Next, we can see how common English words can pick up new shades of meaning from context within the series. Rand’s sword brings out common (and uncommon) weapons, characters most often use coins for food and drink, Mat’s constant rattling dice are related to other card and board games, Mat’s bond with the horn is related to the fateful dagger, Perrin’s wolf aspect evokes both his arch-enemy and his wolf mentor, and we have empirical evidence that Nynaeve’s braid gets a tug.
Finally, we can also see associations made between location words in the texts, for both countries such as Andor, towns/cities like Emond’s Field, and even the dream world of Tel’aran’rhiod. I’ve included another table of many more words below, but there’s more to uncover first.
Since we have turned each word into a vector, which is a mathematical object, we can actually do simple math operations on these words. Instead of 1 + 2 = 3, what happens when we say KING - MAN + WOMAN? This kind of word math is reminiscent of the analogies found on old SAT exams, and might make more sense when written “MAN is to KING as WOMAN is to QUEEN”.
If we use The Wheel of Time as our corpus, can we computationally understand some of the plot connections and relationships? Let’s test it out. Here are a few analogies, written using abbreviated notation, that might make sense if you have read the series.
- EGWENE : SAIDAR :: RAND : ??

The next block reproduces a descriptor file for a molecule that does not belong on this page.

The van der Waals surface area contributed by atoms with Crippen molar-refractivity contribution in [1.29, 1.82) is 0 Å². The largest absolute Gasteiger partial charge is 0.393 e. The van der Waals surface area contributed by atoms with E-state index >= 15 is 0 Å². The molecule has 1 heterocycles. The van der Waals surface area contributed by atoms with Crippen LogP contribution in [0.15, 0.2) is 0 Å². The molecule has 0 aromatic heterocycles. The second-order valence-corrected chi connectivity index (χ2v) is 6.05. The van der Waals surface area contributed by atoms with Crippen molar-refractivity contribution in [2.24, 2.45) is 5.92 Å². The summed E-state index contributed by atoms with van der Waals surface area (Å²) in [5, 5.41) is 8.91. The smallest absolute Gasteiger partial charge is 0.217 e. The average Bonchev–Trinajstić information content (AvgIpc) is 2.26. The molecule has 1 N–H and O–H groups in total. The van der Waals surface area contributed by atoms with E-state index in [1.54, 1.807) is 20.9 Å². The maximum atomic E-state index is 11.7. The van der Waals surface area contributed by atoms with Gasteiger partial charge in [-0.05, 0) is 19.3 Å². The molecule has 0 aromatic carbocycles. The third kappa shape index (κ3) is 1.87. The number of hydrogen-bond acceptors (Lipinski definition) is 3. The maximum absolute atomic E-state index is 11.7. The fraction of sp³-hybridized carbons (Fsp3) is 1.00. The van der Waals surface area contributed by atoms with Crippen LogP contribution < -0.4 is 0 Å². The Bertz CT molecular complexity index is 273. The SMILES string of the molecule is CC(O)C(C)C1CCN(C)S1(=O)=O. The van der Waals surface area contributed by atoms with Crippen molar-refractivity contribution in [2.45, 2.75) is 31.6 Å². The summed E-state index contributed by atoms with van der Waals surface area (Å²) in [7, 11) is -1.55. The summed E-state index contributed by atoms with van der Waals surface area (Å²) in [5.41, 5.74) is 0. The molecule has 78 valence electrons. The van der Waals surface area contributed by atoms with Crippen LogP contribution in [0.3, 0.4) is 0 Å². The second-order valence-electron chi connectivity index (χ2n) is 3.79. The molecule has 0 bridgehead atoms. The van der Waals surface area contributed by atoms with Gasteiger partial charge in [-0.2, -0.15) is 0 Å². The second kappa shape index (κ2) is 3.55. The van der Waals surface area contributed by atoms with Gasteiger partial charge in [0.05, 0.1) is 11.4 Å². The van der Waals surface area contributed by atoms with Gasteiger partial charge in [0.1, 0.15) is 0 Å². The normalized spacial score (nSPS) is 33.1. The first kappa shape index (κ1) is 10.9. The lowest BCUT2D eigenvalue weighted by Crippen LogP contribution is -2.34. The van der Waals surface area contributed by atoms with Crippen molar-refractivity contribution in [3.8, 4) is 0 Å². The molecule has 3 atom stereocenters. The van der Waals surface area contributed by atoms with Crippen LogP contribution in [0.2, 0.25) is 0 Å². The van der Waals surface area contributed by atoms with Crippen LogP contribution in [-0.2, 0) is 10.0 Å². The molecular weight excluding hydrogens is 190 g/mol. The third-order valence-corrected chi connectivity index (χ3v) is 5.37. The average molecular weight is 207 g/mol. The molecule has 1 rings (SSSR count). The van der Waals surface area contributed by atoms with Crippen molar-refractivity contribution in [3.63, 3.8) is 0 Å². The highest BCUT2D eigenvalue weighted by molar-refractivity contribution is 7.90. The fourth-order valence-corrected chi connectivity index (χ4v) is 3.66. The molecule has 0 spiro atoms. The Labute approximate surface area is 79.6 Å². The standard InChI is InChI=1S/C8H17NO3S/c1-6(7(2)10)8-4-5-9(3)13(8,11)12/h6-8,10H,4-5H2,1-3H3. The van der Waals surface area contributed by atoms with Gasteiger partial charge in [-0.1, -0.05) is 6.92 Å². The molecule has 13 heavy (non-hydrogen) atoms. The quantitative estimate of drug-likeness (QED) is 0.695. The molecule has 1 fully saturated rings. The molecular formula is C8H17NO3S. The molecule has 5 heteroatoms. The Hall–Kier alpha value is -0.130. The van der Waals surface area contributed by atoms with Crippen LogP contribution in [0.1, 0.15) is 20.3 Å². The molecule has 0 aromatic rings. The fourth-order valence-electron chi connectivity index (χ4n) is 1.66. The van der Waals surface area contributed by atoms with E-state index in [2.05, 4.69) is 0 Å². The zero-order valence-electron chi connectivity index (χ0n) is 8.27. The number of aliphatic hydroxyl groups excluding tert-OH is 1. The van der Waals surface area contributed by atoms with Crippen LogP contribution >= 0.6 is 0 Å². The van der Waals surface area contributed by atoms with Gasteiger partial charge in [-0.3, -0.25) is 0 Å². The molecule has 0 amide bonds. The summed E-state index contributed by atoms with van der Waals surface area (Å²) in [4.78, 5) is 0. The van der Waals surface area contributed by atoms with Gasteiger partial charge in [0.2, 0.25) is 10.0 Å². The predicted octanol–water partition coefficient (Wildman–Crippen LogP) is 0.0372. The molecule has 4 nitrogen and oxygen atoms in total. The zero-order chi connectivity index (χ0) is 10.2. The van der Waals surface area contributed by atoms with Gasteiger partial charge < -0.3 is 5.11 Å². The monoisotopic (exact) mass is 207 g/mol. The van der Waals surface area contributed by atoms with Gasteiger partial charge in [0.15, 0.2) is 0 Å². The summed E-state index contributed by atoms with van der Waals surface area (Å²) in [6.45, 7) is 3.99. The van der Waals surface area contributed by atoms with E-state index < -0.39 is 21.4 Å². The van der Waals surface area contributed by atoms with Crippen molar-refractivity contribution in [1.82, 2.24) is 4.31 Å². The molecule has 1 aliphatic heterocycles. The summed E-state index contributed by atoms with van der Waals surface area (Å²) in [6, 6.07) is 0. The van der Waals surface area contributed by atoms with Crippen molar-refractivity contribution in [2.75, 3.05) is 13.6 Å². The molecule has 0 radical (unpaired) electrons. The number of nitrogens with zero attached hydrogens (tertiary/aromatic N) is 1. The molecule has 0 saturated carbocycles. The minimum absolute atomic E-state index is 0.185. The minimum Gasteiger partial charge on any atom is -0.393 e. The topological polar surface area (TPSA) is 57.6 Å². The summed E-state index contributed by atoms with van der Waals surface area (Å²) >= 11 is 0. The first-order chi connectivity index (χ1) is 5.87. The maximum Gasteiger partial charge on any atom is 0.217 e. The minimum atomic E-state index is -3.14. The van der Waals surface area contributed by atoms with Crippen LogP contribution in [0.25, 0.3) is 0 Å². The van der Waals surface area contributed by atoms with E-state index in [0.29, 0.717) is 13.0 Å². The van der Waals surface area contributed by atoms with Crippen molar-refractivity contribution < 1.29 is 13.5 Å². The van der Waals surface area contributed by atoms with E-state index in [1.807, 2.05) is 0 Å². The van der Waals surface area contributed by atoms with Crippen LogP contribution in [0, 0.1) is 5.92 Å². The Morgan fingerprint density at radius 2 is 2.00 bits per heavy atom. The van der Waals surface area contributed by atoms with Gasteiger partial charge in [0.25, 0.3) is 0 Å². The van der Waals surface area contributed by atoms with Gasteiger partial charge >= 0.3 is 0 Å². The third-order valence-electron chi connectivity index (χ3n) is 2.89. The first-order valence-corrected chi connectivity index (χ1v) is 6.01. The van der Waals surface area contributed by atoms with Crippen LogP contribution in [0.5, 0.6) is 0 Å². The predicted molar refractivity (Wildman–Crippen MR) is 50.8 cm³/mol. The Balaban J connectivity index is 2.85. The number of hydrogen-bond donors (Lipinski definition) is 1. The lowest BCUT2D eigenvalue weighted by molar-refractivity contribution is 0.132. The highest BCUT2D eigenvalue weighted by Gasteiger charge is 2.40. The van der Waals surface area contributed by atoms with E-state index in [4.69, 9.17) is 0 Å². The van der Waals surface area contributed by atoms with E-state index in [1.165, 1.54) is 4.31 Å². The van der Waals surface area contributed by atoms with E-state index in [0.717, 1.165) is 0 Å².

- AIEL : WISE :: FOLK : ??
- MAT : TUON :: PERRIN : ??
Once you think you know the answers, scroll ahead to see what the algorithm found!
Here we go!
EGWENE : SAIDAR :: RAND : SAIDIN
Good work, Word2Vec! There are two halves of the One Power: one male called Saidin, and one female called Saidar. The algorithm finds enough context to when Egwene and Rand use their powers to distinguish these two halves.
It can also pick up on titles and subordinates for these characters, and learned the following correct analogies:
EGWENE : AMYRLIN :: RAND : DRAGON
EGWENE : SISTERS :: RAND : ASHAMAN
AIEL : WISE :: FOLK : WINDFINDER
The algorithm is also capable of learning key words for the same thing across different cultures. While Aes Sedai is the name given to female channelers, some of the outlying communities and cultures use different variants. In the Aiel, channelers and known as Wise Ones, while in the Sea Folk, the Windfinders use their powers influence the weather. Here are a few more using the Aiel as a base reference: